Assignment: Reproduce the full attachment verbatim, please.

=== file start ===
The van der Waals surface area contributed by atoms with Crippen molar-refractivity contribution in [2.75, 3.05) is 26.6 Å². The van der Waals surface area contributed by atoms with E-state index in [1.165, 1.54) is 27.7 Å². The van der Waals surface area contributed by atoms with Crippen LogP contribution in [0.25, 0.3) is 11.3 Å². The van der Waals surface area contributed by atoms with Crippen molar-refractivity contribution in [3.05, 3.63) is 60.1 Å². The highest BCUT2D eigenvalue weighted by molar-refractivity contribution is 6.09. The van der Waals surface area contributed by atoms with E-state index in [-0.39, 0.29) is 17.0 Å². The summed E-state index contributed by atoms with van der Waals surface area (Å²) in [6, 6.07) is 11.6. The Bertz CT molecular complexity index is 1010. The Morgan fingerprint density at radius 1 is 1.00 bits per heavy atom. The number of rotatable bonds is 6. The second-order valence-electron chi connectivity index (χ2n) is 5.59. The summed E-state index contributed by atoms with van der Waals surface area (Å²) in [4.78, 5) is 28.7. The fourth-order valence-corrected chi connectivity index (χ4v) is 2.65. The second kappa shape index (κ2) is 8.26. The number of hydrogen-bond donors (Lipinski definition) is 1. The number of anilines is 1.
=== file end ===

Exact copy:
The van der Waals surface area contributed by atoms with Crippen molar-refractivity contribution in [2.75, 3.05) is 26.6 Å². The van der Waals surface area contributed by atoms with E-state index in [1.165, 1.54) is 27.7 Å². The van der Waals surface area contributed by atoms with Crippen LogP contribution in [0.25, 0.3) is 11.3 Å². The van der Waals surface area contributed by atoms with Crippen molar-refractivity contribution in [3.05, 3.63) is 60.1 Å². The highest BCUT2D eigenvalue weighted by molar-refractivity contribution is 6.09. The van der Waals surface area contributed by atoms with E-state index in [-0.39, 0.29) is 17.0 Å². The summed E-state index contributed by atoms with van der Waals surface area (Å²) in [6, 6.07) is 11.6. The Bertz CT molecular complexity index is 1010. The Morgan fingerprint density at radius 1 is 1.00 bits per heavy atom. The number of rotatable bonds is 6. The second-order valence-electron chi connectivity index (χ2n) is 5.59. The summed E-state index contributed by atoms with van der Waals surface area (Å²) in [4.78, 5) is 28.7. The fourth-order valence-corrected chi connectivity index (χ4v) is 2.65. The second kappa shape index (κ2) is 8.26. The number of hydrogen-bond donors (Lipinski definition) is 1. The number of anilines is 1.